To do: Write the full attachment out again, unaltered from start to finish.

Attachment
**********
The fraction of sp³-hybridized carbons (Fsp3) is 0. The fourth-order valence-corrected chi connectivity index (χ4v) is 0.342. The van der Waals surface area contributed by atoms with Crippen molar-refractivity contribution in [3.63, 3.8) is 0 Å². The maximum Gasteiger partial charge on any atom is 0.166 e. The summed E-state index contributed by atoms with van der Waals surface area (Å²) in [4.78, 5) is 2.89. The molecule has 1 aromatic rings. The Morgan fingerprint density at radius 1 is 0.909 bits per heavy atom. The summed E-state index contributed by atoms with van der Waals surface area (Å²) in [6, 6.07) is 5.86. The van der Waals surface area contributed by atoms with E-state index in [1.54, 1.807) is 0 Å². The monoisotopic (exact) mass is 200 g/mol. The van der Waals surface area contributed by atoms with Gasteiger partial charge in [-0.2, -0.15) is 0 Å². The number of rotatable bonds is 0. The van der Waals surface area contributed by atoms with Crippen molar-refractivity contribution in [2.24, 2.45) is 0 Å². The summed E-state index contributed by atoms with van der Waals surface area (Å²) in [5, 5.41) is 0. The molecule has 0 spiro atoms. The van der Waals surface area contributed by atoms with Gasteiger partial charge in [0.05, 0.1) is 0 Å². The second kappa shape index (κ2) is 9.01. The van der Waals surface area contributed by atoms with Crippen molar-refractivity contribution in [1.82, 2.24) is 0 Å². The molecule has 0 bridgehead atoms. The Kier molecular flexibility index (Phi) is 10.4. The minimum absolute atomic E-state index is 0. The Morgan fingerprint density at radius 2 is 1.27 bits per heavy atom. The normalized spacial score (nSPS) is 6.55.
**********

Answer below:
The fraction of sp³-hybridized carbons (Fsp3) is 0. The fourth-order valence-corrected chi connectivity index (χ4v) is 0.342. The van der Waals surface area contributed by atoms with Crippen molar-refractivity contribution in [3.63, 3.8) is 0 Å². The maximum Gasteiger partial charge on any atom is 0.166 e. The summed E-state index contributed by atoms with van der Waals surface area (Å²) in [4.78, 5) is 2.89. The molecule has 1 aromatic rings. The Morgan fingerprint density at radius 1 is 0.909 bits per heavy atom. The summed E-state index contributed by atoms with van der Waals surface area (Å²) in [6, 6.07) is 5.86. The van der Waals surface area contributed by atoms with E-state index in [1.54, 1.807) is 0 Å². The monoisotopic (exact) mass is 200 g/mol. The van der Waals surface area contributed by atoms with Gasteiger partial charge in [-0.2, -0.15) is 0 Å². The number of rotatable bonds is 0. The van der Waals surface area contributed by atoms with Crippen molar-refractivity contribution in [2.24, 2.45) is 0 Å². The summed E-state index contributed by atoms with van der Waals surface area (Å²) in [5, 5.41) is 0. The molecule has 0 spiro atoms. The van der Waals surface area contributed by atoms with Gasteiger partial charge in [0.05, 0.1) is 0 Å². The second kappa shape index (κ2) is 9.01. The van der Waals surface area contributed by atoms with Crippen molar-refractivity contribution in [1.82, 2.24) is 0 Å². The molecule has 0 bridgehead atoms. The Kier molecular flexibility index (Phi) is 10.4. The minimum absolute atomic E-state index is 0. The Morgan fingerprint density at radius 2 is 1.27 bits per heavy atom. The normalized spacial score (nSPS) is 6.55.